# OECD Material productivity data analysis 4 - Using R for Time-Series Data analysis, static model and finite distributed lag model Photo by mostafa meraji on Unsplash

In the previous post, I did cross section data analysis. In this post, I do time-series data analysis.

First, let's check how many LOCATION have most data. ISL, FRA, CHE and BEL have 30 observations. So I will use those locations for time-series data analysis.

I make dataframe for time seriea analysis. Then, I use ts() function to convert it to ts object. It is easy to make plots with ts object.  using plot() function with ts object shows line charts for each variables at onece.

We can use diff() function to get difference.  let's see correlations with cor() function. They are strongly correlated each other. Then, I do time-series regression. I refer to following books.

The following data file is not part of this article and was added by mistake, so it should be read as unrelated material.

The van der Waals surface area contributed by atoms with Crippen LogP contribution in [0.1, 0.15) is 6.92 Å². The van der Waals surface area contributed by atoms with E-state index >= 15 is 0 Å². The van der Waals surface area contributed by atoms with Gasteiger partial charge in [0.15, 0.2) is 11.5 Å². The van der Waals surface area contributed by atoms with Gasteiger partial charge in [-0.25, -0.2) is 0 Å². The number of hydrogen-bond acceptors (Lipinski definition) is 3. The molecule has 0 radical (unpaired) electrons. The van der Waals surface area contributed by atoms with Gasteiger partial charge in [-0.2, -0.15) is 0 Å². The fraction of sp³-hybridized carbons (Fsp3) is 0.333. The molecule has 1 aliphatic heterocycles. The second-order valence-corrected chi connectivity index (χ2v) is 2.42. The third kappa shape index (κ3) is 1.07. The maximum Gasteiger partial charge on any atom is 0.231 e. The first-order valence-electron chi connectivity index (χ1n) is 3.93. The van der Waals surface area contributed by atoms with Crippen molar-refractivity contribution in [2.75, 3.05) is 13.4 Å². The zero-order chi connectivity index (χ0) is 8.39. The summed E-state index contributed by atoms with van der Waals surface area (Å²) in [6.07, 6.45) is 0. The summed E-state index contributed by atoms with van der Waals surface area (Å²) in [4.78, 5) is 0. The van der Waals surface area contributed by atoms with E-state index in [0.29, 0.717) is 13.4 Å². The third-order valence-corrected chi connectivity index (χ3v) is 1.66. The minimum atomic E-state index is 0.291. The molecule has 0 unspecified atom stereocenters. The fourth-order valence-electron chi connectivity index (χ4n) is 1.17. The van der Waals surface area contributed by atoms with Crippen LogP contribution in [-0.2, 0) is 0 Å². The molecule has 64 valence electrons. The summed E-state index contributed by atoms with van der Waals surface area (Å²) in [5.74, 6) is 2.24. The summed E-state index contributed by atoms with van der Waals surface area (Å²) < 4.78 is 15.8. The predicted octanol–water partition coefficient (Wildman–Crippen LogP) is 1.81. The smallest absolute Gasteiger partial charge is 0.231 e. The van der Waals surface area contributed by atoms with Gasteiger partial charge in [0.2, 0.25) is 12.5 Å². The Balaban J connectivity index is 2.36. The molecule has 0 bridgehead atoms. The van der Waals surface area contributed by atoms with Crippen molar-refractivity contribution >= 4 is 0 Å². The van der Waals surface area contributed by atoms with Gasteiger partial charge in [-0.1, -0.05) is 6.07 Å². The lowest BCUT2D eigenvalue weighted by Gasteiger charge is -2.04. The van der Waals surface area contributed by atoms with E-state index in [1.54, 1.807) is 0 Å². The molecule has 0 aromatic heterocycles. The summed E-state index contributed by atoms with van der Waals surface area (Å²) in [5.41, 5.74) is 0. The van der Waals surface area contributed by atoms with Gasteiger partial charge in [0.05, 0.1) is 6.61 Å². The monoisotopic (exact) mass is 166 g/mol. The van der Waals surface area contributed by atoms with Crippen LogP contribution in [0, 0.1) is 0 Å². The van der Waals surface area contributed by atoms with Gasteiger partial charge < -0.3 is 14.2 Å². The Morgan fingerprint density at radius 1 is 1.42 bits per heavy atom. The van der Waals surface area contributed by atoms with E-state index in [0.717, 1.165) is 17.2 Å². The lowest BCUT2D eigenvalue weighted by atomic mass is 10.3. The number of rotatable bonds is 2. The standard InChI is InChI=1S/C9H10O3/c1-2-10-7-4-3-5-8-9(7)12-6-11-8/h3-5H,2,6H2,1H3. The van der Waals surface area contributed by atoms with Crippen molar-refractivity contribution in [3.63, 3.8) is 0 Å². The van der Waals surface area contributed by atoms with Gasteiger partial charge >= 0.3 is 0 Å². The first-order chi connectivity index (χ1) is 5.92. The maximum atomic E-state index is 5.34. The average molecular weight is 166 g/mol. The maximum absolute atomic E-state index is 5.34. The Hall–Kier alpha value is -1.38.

Firstly, I examine static time series models.

nonnrgmat = b0 + b1*gdp + u

Before making regression analysis, let's make a scatter plot.  to do time-series data regression, I use dynlm package's dynlm() function. Since nonnrgmat and GDP are too different scale, I transform GDP to GDP/1000000. So, 1 GDP/1e+06(1 million GDP) change makes 1.4897 nonnrgmat change.

Next, I make Finite Distributed Lag model. All three explanatory variables are not significant on individual base, but I assume they are jointly significant. Let's checl with linearHypothesis() function. p-value is almost 0. So, I confirm that the three explanatory variables are jointly significant.
It's long run propency is -0.8012 + 0.5368 + 2.0429 = 1.7785.

That's it. Thank you!

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